Gratitude. I didn’t know if I would ever feel it again after my diagnosis, but I think that’s because I didn’t know what it was.
Not on any deep level. I knew of it in theory. I tried to feel it from things like the fact that I had a job in order to feel less reluctant about having to go to work. Though for me, it was hard to know it until all I held dear was threatened; until I realized what exactly I would miss if it all went away.
The first few weeks after my diagnosis were dark. Surgery, appointments, and research were taking up much of my time and head space. Action felt good. Action kept me focused on forward momentum, so action I was devoted to. Yet what happens when things start to slow down? Treatment finishes, appointments cease and a person has far too much time to think.
The time period post-treatment is not something that gets discussed very much; at least not the negative parts of it. Everyone, (myself included before I experienced it), thinks that it is a time of excitement; happiness at being finished with treatment and regular trips to the hospital, feeling grateful you got through it and celebrating with the loved ones who were there to support you through it. It is a time for all those things, but it is also a time of fear, anxiety and big, scary unknowns.
No one talks about this, and that’s something that needs to change.
While you are in active treatment, you are at the hospital regularly at least once every couple of weeks or even every day if you are undergoing radiation; and you are seeing your oncology team at least once every few weeks. That means there are doctors and nurses consistently checking up on you and testing you. You are receiving treatments that give you confidence and peace of mind. This goes on for months, or even a year or more depending on your treatment plan. Then one day, it all stops. Your oncologist tells you treatment is done, that things look good and they will see you in six months. I remember this conversation so clearly. It was terrifying. The check-ups stop. The reassuring nurses stop. The confidence-inspiring treatments stop and they send you on your way to “go back to normal.” It’s not normal; and it never will be again. So, now what?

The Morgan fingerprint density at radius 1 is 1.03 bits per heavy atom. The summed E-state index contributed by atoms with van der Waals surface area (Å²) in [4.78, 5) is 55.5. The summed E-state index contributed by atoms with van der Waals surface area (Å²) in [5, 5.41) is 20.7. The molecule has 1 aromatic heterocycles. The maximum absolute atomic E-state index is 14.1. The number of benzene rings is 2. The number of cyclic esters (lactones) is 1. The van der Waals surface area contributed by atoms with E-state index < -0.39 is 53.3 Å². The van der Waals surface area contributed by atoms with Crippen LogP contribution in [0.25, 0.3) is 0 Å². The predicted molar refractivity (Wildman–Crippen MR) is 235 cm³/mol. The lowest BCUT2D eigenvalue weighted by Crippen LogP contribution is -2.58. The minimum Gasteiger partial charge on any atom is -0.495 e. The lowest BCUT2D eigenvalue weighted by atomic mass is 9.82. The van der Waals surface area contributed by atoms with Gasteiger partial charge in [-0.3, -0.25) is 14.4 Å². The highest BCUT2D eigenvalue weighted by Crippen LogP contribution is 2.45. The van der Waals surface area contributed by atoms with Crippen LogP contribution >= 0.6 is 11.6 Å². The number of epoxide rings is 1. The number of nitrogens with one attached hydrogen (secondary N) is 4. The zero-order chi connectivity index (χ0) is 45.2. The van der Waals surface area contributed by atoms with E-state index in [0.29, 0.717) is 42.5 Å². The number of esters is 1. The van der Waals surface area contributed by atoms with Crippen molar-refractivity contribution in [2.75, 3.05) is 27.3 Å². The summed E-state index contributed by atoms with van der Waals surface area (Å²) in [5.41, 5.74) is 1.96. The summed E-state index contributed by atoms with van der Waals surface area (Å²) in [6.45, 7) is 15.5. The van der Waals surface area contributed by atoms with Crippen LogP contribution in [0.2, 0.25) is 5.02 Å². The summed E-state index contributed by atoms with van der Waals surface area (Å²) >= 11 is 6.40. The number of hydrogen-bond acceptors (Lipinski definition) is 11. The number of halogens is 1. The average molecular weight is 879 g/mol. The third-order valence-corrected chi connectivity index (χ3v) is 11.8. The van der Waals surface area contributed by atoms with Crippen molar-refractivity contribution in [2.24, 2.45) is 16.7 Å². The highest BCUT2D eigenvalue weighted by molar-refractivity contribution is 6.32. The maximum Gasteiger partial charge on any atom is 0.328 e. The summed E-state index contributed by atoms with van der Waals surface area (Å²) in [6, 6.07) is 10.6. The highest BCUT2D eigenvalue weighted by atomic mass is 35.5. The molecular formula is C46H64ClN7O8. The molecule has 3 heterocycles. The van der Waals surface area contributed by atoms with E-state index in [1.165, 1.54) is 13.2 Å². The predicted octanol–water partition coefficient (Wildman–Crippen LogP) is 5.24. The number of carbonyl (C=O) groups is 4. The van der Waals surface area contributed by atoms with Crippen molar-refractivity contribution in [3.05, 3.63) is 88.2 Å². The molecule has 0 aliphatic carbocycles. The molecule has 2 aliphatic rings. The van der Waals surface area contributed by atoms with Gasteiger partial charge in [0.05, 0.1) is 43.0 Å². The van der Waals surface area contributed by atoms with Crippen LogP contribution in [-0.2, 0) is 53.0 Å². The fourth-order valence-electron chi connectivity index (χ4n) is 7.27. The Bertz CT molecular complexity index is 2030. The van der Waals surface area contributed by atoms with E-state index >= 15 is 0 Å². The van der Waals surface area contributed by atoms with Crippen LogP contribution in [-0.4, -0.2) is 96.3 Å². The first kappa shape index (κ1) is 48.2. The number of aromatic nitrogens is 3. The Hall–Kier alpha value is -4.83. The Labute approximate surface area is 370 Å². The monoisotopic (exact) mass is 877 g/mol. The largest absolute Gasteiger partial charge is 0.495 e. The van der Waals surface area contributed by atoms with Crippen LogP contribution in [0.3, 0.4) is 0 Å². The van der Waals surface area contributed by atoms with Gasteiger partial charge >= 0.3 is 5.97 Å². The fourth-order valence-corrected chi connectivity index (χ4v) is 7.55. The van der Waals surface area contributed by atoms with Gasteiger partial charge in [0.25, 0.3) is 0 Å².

You adjust to your new-normal. It can be hard.
Now that you are finished with the physically hardest part of cancer, the part that gets the most attention and that most people have a vague understanding of, is that everyone around you expects you will return to work, return to your social commitments and that you will simply move on with your life. Yet for many of us, though outwardly it appears we are doing just that, there are deep, internal changes that prevent us from simply carrying on like before. How do we adjust to these changes? How do we deal with the fear, anxiety and PTSD that, for so many of us, becomes part of this “new normal life?”
For me, the first step toward working with and through these emotions and changes was starting to practice gratitude. I say “practice,” because it takes just that; practice. You have to start consciously recognizing those things you are grateful for; big or small. You have to make the intentional choice to stop each and every day and take momenst to feel gratitude for your life and the amazing things in it.
These don’t need to be big things either; trust me, I know how hard it can be to find anything at all to be grateful for during a cancer diagnosis. For me, before I started knowingly practicing gratitude, I first noticed a perspective shift in myself. I realized that I was a lot happier to see the grass looking green and lush, to see the sky looking beautiful and bright. I noticed that these realizations made me feel content and joyful and so I started seeking out gratitude in a much more intentional way.
One of the first things I started doing was keeping a gratitude journal.
Every night, I write down at least five things from the day that I am grateful for; trying as hard as possible not to repeat any that I have written down before. This can be difficult sometimes and I do repeat a few occasionally, but the majority of the time I am able to find five new things every day that I am grateful for. I had been doing this for a couple of months, and I remember the moment when I flipped back through my journal and it dawned on me the volume of things that I had in my life to be grateful for. It can be so easy to forget and dwell on what we lack or what we wish we didn’t have to deal with; but I had the evidence right there in front of me, the beauty of my life recorded indelibly. It was pretty incredible and extremely joyful. To see page after page of wonderful moments from my recent past is lovely and I highly recommend it.
Stay tuned for the conclusion of this article, where I will share more about practicing gratitude and gratefulness.